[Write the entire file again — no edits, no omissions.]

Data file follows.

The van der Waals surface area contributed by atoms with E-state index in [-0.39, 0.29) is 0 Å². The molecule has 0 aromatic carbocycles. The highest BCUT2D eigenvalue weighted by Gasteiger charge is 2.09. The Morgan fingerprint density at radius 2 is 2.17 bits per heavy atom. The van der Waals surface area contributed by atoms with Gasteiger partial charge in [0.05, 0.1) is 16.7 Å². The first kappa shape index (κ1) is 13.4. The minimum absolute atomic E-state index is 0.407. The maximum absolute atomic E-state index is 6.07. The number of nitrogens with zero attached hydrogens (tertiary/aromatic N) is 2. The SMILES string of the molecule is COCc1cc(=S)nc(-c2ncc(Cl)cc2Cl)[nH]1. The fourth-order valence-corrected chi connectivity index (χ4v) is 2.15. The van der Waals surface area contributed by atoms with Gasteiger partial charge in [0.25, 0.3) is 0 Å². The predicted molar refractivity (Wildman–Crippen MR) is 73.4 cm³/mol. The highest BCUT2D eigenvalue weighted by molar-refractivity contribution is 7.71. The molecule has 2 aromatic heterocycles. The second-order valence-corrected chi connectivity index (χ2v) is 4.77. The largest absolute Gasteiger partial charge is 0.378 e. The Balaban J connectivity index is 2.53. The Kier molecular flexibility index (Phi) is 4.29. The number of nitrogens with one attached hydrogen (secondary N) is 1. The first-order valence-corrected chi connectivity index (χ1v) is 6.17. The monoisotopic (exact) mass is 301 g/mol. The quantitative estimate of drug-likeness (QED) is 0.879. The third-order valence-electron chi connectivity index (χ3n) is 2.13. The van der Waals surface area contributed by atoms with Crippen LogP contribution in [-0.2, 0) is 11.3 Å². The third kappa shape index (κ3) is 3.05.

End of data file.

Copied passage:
The van der Waals surface area contributed by atoms with E-state index in [-0.39, 0.29) is 0 Å². The molecule has 0 aromatic carbocycles. The highest BCUT2D eigenvalue weighted by Gasteiger charge is 2.09. The Morgan fingerprint density at radius 2 is 2.17 bits per heavy atom. The van der Waals surface area contributed by atoms with Gasteiger partial charge in [0.05, 0.1) is 16.7 Å². The first kappa shape index (κ1) is 13.4. The minimum absolute atomic E-state index is 0.407. The maximum absolute atomic E-state index is 6.07. The number of nitrogens with zero attached hydrogens (tertiary/aromatic N) is 2. The SMILES string of the molecule is COCc1cc(=S)nc(-c2ncc(Cl)cc2Cl)[nH]1. The fourth-order valence-corrected chi connectivity index (χ4v) is 2.15. The van der Waals surface area contributed by atoms with Gasteiger partial charge in [0.25, 0.3) is 0 Å². The predicted molar refractivity (Wildman–Crippen MR) is 73.4 cm³/mol. The highest BCUT2D eigenvalue weighted by molar-refractivity contribution is 7.71. The molecule has 2 aromatic heterocycles. The second-order valence-corrected chi connectivity index (χ2v) is 4.77. The largest absolute Gasteiger partial charge is 0.378 e. The Balaban J connectivity index is 2.53. The Kier molecular flexibility index (Phi) is 4.29. The number of nitrogens with one attached hydrogen (secondary N) is 1. The first-order valence-corrected chi connectivity index (χ1v) is 6.17. The monoisotopic (exact) mass is 301 g/mol. The quantitative estimate of drug-likeness (QED) is 0.879. The third-order valence-electron chi connectivity index (χ3n) is 2.13. The van der Waals surface area contributed by atoms with Crippen LogP contribution in [-0.2, 0) is 11.3 Å². The third kappa shape index (κ3) is 3.05.